UBC Undergraduate Research

Health Equity Impact Assessment for UBC’s Meal Share Chan, Rachel; Cui, Betty; Hsu, Fang-Yu; Kwasniak, Anna; Meng, Kiki; Perera, Malki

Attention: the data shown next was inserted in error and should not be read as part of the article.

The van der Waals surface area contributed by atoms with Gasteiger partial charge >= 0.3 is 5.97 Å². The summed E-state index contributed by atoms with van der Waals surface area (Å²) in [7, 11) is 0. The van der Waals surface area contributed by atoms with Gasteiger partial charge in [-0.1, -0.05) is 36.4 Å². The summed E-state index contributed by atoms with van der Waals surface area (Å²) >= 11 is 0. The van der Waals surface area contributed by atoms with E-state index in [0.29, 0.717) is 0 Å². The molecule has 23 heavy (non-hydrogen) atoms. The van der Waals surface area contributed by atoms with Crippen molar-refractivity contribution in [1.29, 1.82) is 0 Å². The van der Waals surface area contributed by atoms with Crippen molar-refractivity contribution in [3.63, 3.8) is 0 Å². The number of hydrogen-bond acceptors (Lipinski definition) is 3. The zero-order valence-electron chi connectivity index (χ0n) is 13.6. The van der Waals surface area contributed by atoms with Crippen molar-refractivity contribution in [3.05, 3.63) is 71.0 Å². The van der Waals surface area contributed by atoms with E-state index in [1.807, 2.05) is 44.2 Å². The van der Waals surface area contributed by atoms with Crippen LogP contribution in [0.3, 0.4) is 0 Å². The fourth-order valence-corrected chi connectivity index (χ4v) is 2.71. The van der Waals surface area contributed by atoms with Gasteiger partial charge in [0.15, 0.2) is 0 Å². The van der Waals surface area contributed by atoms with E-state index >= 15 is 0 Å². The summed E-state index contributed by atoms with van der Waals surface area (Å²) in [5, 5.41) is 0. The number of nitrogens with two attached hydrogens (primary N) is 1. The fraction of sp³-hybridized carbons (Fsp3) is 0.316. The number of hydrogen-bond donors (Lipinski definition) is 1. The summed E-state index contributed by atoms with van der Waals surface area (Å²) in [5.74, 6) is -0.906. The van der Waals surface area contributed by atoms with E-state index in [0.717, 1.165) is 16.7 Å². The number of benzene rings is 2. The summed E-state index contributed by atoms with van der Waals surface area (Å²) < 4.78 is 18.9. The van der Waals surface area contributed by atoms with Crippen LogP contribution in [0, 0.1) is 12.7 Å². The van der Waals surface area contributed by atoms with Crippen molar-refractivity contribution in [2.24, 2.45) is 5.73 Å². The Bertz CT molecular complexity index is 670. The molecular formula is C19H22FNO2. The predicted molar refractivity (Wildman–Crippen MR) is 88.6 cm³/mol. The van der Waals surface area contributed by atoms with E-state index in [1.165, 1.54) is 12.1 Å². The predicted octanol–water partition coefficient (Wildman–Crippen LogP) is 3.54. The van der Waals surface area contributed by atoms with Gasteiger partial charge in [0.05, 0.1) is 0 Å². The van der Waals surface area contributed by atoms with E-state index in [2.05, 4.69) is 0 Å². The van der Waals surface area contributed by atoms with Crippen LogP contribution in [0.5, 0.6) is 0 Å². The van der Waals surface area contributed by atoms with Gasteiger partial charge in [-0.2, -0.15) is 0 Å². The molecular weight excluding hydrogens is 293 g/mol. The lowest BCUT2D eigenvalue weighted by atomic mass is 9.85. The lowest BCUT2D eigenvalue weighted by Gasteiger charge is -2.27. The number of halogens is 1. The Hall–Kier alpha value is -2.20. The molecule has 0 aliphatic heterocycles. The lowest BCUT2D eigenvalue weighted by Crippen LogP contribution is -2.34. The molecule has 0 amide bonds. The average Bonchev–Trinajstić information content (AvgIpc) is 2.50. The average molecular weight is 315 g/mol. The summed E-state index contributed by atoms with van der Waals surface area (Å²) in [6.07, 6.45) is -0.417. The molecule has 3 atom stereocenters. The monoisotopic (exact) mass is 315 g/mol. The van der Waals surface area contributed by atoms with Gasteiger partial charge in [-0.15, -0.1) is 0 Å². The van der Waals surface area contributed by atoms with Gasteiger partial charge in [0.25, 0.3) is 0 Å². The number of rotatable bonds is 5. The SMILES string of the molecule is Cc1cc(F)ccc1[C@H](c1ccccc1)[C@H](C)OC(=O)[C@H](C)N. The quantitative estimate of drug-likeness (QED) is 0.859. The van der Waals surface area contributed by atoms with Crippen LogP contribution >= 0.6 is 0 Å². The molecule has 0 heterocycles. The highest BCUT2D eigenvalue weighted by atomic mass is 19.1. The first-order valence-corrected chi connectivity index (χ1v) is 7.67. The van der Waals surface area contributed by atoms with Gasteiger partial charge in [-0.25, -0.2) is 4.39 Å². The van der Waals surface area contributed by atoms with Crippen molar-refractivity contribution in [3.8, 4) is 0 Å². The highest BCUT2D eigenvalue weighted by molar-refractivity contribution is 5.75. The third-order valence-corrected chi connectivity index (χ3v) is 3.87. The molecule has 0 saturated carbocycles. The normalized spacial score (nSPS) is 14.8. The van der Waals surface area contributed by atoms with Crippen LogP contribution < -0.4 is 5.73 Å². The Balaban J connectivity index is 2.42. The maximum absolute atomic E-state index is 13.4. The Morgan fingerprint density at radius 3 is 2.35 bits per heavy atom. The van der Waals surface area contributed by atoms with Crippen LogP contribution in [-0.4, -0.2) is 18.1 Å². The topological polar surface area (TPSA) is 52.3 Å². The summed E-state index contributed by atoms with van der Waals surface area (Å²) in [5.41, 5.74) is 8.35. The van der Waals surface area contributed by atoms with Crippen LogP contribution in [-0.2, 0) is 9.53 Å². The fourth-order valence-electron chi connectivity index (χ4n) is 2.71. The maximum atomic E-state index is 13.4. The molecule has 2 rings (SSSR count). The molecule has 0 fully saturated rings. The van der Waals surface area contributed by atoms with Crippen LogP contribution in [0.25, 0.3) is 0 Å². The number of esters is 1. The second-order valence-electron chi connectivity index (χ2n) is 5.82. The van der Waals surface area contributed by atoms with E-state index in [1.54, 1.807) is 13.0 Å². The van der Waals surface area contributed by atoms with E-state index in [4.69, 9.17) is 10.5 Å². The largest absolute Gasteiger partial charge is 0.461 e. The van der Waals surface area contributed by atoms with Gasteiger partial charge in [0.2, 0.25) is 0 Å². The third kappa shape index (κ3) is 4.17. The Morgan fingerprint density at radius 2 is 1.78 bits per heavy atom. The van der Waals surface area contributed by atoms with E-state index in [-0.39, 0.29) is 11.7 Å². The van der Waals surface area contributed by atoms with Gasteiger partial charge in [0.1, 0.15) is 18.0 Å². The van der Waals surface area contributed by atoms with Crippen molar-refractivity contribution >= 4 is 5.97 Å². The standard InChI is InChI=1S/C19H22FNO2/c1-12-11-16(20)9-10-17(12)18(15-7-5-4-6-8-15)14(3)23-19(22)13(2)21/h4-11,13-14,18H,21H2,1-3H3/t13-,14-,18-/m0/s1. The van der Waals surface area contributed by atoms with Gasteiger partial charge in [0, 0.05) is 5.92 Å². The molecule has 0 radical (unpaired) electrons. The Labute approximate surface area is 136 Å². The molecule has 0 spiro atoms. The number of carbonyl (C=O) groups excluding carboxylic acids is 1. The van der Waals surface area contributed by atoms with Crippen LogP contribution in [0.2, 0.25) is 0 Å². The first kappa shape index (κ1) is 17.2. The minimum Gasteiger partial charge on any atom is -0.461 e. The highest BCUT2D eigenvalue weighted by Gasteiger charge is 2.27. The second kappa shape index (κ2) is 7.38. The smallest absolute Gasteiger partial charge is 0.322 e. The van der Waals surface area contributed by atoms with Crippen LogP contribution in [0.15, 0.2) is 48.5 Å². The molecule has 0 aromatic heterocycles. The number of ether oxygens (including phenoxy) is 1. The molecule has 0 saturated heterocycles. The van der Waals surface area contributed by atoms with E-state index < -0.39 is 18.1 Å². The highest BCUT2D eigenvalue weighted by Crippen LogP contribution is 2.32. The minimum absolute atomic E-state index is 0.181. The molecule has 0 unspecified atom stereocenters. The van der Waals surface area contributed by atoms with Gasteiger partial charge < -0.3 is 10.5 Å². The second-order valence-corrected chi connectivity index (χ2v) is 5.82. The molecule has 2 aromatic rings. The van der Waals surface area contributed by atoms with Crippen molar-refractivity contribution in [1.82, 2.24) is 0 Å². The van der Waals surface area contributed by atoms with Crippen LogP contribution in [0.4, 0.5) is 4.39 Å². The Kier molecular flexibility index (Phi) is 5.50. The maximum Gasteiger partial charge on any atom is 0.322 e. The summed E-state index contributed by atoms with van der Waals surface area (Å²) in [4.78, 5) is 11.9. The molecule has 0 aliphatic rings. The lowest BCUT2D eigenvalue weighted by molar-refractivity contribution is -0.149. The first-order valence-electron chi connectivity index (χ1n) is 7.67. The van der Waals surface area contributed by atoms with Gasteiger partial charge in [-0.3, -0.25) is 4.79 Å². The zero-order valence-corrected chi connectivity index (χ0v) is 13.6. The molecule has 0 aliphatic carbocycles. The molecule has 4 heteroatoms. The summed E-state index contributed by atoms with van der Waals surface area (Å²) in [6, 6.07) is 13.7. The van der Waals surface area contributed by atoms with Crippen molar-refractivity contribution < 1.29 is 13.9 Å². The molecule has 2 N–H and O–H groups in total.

Currently, over 30% of UBC students are food insecure mainly due to high tuition and low income. Food insecurity compromises students’ physical and mental health, and contributes to social exclusion, stigma, and poor diet quality. Food insecurity also disproportionately affects international students, transgender/nonbinary individuals, those with underlying health conditions, and students using student loans. Our group partnered with the UBC Food Security Initiative to conduct a Health Equity Impact Assessment for the UBC Meal Share Program. The goal of the project is to improve food security of equity-seeking groups at UBC through the Meal Share Program. We conducted focus groups discussion with food-insecure UBC Thunderbirds residents to investigate the potential unintended negative and positive health impacts of the UBC Meal Share Program. Participants’ discussion provided the foundation for the Health Equity Impact Assessment. Through the Health Equity Impact Assessment, we hope to increase the Food Security Initiative’s knowledge on the health impacts of and factors promoting participation in the UBC Meal Share Program. Beyond our project, it is hoped that the UBC Meal Share Program would implement more equity-based measures to improve program equity so that the Program can reach people who need it the most. To achieve our objectives, we reviewed literature, conducted focus groups with UBC students, and consulted with a program strategist from a similar program, Swipe Out Hunger. We found that focus group participants appreciated the low-barrier and stigma-free nature of the Meal Share Program. However, most would appreciate more flexibility in the funding source and more extensive promotion of the program. To evaluate our focus group question, we consulted with the Project Manager of the Food Security Initiative and Program Strategist at Swipe Out Hunger, for their feedback. To evaluate our focus group interviews, we assessed the number of participants reached versus aimed and their perceived level of opportunity to share during the focus group through a closing survey. Disclaimer: “UBC SEEDS provides students with the opportunity to share the findings of their studies, as well as their opinions, conclusions and recommendations with the UBC community. The reader should bear in mind that this is a student project/report and is not an official document of UBC. Furthermore readers should bear in mind that these reports may not reflect the current status of activities at UBC. We urge you to contact the research persons mentioned in a report or the SEEDS Coordinator about the current status of the subject matter of a project/report.”

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